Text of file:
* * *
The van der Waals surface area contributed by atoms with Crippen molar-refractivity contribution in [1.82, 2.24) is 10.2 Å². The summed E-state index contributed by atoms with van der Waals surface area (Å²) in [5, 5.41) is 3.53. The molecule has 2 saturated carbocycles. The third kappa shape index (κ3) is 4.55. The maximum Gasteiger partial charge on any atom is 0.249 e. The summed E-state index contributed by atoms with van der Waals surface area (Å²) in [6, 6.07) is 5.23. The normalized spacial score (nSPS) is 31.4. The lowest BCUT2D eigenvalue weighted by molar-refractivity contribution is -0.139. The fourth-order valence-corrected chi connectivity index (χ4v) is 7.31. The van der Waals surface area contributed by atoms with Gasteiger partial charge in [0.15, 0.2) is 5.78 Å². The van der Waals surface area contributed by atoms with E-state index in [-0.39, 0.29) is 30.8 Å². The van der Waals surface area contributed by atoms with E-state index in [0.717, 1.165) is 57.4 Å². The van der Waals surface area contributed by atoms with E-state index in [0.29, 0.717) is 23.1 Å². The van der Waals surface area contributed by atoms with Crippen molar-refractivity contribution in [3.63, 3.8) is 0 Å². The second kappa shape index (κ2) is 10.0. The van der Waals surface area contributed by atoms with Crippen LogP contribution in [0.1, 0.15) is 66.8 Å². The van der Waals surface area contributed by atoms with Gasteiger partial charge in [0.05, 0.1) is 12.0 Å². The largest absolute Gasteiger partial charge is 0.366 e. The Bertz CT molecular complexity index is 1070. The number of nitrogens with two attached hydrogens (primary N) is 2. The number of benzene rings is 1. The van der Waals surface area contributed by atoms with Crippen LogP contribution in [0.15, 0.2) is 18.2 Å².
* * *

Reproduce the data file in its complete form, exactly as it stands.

The van der Waals surface area contributed by atoms with Crippen molar-refractivity contribution in [1.82, 2.24) is 10.2 Å². The summed E-state index contributed by atoms with van der Waals surface area (Å²) in [5, 5.41) is 3.53. The molecule has 2 saturated carbocycles. The third kappa shape index (κ3) is 4.55. The maximum Gasteiger partial charge on any atom is 0.249 e. The summed E-state index contributed by atoms with van der Waals surface area (Å²) in [6, 6.07) is 5.23. The normalized spacial score (nSPS) is 31.4. The lowest BCUT2D eigenvalue weighted by molar-refractivity contribution is -0.139. The fourth-order valence-corrected chi connectivity index (χ4v) is 7.31. The van der Waals surface area contributed by atoms with Gasteiger partial charge in [0.15, 0.2) is 5.78 Å². The van der Waals surface area contributed by atoms with E-state index in [-0.39, 0.29) is 30.8 Å². The van der Waals surface area contributed by atoms with E-state index in [0.717, 1.165) is 57.4 Å². The van der Waals surface area contributed by atoms with E-state index in [0.29, 0.717) is 23.1 Å². The van der Waals surface area contributed by atoms with Crippen molar-refractivity contribution in [3.63, 3.8) is 0 Å². The second kappa shape index (κ2) is 10.0. The van der Waals surface area contributed by atoms with Crippen LogP contribution in [0.1, 0.15) is 66.8 Å². The van der Waals surface area contributed by atoms with Gasteiger partial charge in [0.05, 0.1) is 12.0 Å². The largest absolute Gasteiger partial charge is 0.366 e. The Bertz CT molecular complexity index is 1070. The number of nitrogens with two attached hydrogens (primary N) is 2. The number of benzene rings is 1. The van der Waals surface area contributed by atoms with Crippen LogP contribution in [0.15, 0.2) is 18.2 Å².